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Troubleshooting the Femoral Attachment During Medial Patellofemoral Ligament Reconstruction: Location, Location, Location.

Burrus MT, Werner BC, Conte EJ, Diduch DR - Orthop J Sports Med (2015)

Bottom Line: Appropriately, significant research has been undertaken regarding graft biomechanics and techniques, as intraoperative errors in graft placement often result in poor patient outcomes.Using a sawbones knee model, the concepts of an MPFL graft that is "high and tight" or "low and loose" are presented, with the goal of providing physicians with intraoperative tools to adjust an incorrectly placed femoral MPFL attachment.This model is also used to justify the recommendation of graft fixation in 30° to 45° of knee flexion.

View Article: PubMed Central - PubMed

Affiliation: Department of Orthopaedic Surgery, University of Virginia Health System, Charlottesville, Virginia, USA.

ABSTRACT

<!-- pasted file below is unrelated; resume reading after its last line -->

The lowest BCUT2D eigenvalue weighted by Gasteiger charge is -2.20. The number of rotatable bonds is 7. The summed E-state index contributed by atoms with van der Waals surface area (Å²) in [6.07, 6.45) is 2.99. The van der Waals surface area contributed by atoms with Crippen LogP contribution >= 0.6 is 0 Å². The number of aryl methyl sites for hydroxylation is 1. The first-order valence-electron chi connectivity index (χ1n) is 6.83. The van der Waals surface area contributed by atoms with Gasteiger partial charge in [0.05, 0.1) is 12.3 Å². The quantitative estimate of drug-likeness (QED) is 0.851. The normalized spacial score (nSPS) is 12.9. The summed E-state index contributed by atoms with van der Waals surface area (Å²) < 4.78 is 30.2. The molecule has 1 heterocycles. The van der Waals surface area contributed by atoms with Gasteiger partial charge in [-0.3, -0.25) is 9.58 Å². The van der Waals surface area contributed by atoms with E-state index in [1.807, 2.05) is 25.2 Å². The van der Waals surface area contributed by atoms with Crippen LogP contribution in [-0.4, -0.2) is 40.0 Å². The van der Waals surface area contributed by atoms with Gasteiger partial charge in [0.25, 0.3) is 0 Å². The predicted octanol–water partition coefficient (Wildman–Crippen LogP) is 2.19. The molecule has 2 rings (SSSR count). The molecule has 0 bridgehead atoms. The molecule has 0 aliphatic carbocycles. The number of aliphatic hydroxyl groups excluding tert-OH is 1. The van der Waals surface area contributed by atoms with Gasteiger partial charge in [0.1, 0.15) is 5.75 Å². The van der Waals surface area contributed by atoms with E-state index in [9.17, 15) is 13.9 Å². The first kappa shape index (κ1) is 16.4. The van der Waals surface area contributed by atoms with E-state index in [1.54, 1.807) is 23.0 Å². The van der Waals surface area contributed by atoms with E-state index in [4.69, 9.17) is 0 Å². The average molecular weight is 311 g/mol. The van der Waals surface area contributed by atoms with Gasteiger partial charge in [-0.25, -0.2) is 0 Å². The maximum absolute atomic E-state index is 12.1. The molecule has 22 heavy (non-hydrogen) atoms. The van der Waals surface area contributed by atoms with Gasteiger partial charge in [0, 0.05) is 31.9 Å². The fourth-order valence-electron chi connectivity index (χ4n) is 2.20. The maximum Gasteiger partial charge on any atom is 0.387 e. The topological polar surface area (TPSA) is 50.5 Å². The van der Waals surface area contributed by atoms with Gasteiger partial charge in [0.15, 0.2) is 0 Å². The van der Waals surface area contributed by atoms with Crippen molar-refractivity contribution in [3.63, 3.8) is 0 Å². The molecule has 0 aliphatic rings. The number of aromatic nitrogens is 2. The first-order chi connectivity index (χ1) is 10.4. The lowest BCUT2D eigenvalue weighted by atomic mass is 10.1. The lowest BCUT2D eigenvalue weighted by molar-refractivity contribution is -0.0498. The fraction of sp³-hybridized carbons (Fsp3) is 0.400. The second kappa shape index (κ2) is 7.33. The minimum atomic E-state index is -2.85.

The medial patellofemoral ligament (MPFL) has been recognized as an important soft tissue restraint in preventing lateral patellar translation. As many patients with acute or chronic patellar instability will have a deficient MPFL, reconstruction of this ligament is becoming more common. Appropriately, significant research has been undertaken regarding graft biomechanics and techniques, as intraoperative errors in graft placement often result in poor patient outcomes. Although the research has not answered all of the dilemmas encountered during reconstruction, publications consistently emphasize the importance of re-establishing an anatomic femoral attachment. The purpose of this study was to briefly review the current literature on MPFL reconstruction. Graft selection and patellar graft attachment and fixation are discussed, but the main focus is the femoral attachment as this is where most errors are seen and, unfortunately, where getting it right appears to matter the most. Using a sawbones knee model, the concepts of an MPFL graft that is "high and tight" or "low and loose" are presented, with the goal of providing physicians with intraoperative tools to adjust an incorrectly placed femoral MPFL attachment. This model is also used to justify the recommendation of graft fixation in 30° to 45° of knee flexion.